"The Eleanor Tyler Memorial Tumbler" arrived today, and was commissioned within 5 minutes. The first lucky item (a brass and piano wire chassis built in 1977) is in there. I imagine that I will have this thing running continuously for some weeks as I find more stuff to polish. So thanks once again Rick, for your inspiration.

#237 dc-65x

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Posted 24 February 2014 - 12:08 PM

Hi Tim,

 

Are you using distilled water or just local tap water?


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#238 Tim Tyler

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Posted 24 February 2014 - 04:45 PM

I am using tap water and a small amount of front-loading washing powder.

#239 dc-65x

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Posted 24 February 2014 - 06:15 PM

The city water where I used to live in CA would eat steel chassis alive! Pablo uses his Mississippi city water and it works perfectly. If your water is working for you that's great. I'm gun shy so I've never tried the city water here is Western Oregon where I live now. I only use distilled water and so far, so good.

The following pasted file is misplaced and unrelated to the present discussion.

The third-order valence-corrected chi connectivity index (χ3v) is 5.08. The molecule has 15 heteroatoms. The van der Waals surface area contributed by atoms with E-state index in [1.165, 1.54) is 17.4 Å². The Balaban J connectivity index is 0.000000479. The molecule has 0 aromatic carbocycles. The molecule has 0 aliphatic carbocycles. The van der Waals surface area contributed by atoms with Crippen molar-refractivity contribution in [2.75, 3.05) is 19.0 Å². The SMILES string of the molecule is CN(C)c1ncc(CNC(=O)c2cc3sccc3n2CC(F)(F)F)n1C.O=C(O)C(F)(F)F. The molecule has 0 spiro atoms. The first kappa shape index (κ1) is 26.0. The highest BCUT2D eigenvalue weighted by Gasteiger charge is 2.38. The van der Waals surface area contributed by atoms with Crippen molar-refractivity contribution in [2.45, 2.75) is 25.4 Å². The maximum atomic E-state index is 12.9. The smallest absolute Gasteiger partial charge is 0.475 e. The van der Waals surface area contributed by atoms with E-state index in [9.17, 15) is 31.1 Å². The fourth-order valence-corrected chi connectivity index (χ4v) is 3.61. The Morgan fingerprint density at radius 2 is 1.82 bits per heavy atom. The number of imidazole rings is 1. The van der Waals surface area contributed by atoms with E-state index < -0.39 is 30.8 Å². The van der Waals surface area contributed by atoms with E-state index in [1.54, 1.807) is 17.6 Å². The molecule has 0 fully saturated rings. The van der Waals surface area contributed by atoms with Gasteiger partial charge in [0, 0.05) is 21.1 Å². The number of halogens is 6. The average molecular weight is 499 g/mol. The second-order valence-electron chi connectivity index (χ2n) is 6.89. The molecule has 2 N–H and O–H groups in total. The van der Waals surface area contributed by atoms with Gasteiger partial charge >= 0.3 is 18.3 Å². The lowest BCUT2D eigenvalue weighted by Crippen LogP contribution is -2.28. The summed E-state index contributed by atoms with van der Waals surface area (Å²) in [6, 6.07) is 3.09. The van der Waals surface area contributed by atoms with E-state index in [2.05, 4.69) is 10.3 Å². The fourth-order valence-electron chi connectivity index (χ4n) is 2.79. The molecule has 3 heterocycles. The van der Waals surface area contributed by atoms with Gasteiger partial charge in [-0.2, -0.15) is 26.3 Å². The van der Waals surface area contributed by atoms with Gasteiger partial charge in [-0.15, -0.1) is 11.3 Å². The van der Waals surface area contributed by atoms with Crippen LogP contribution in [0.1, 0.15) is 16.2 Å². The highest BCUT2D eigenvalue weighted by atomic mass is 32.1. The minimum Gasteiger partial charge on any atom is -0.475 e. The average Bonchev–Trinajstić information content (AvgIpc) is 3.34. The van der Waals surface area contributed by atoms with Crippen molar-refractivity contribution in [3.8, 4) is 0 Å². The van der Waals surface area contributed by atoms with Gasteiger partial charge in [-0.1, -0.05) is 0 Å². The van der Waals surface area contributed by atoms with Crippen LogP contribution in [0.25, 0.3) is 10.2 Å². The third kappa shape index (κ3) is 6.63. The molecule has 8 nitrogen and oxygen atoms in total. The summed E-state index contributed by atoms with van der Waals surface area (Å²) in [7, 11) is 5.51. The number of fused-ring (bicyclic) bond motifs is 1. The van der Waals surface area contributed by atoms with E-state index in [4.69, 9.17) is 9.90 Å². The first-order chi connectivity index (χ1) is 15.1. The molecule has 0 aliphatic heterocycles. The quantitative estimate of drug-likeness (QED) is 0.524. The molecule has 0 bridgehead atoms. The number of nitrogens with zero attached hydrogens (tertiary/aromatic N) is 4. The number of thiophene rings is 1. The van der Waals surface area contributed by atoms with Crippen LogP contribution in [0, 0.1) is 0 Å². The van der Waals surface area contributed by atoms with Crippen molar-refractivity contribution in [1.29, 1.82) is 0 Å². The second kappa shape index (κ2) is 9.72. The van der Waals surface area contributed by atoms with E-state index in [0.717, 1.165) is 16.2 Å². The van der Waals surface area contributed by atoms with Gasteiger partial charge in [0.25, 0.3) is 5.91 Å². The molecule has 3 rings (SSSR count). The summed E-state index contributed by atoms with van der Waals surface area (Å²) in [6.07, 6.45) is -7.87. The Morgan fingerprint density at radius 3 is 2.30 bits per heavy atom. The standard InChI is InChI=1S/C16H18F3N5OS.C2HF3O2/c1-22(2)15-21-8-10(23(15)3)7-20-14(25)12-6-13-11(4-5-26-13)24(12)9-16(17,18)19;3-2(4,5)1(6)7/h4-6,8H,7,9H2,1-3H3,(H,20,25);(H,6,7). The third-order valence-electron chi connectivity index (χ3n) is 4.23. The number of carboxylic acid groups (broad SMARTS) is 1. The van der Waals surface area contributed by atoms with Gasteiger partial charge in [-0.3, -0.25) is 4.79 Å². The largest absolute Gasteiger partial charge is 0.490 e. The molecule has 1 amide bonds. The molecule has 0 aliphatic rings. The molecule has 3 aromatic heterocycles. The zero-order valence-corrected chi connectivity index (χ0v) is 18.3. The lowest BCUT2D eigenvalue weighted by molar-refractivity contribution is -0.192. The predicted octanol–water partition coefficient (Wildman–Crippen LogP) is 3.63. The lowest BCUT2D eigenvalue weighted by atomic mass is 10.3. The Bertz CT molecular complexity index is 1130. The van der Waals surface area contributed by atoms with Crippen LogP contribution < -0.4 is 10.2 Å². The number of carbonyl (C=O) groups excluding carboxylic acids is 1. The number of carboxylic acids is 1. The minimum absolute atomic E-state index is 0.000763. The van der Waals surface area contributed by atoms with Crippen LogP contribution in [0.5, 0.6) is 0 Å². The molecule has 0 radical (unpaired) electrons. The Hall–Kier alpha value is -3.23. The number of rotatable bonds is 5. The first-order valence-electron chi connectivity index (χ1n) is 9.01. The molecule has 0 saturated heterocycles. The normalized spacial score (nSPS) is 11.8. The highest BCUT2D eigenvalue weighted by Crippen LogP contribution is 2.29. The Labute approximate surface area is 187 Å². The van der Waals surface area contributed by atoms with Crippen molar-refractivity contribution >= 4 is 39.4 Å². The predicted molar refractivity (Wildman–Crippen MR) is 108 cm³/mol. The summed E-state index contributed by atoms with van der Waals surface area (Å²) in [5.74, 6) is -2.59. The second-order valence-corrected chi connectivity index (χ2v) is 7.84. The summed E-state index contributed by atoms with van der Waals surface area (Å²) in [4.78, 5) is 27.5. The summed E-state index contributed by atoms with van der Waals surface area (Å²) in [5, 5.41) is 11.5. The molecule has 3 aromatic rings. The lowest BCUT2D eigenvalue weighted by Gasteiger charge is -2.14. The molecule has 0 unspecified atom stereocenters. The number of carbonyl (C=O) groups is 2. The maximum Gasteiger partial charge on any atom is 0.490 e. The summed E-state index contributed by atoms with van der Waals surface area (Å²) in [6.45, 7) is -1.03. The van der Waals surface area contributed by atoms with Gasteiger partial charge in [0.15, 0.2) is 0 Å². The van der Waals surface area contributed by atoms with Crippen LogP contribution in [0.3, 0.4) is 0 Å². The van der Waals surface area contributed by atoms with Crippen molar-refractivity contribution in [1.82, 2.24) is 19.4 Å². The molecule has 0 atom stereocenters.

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#240 Tim Tyler

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Posted 26 February 2014 - 01:47 AM

Thanks for the heads-up, Rick. I have been cleaning my chassis in tap water and dish-washing liquid for a few years now, with no issues. So I am assuming that means the tap water here is relatively benign. If it starts to become an issue, I may have to try the distilled water. In the meantime, I now have some superbly shiny items of slot car componentry. Joy!

#241 LindsayB

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Posted 26 February 2014 - 06:28 AM

Tim dont tumble your alloy chassis.


Lindsay Byron

#242 Tim Tyler

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Posted 27 February 2014 - 07:15 AM

I can't imagine why not.... Oh, yes I can! Thanks Lindsay!

#243 Dallas Jackson

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Posted 05 September 2016 - 09:12 AM

Thanks for all the class on tumbler and media to use. !!



#244 dc-65x

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Posted 05 September 2016 - 10:21 AM

If you have problems with corrosion, remember that the pH balance of all tap water is not the same. My previous locations water caused horrible problems with pitting and corrosion of steel. The simple substitution of a $1 gallon jug of distilled water solved my problem.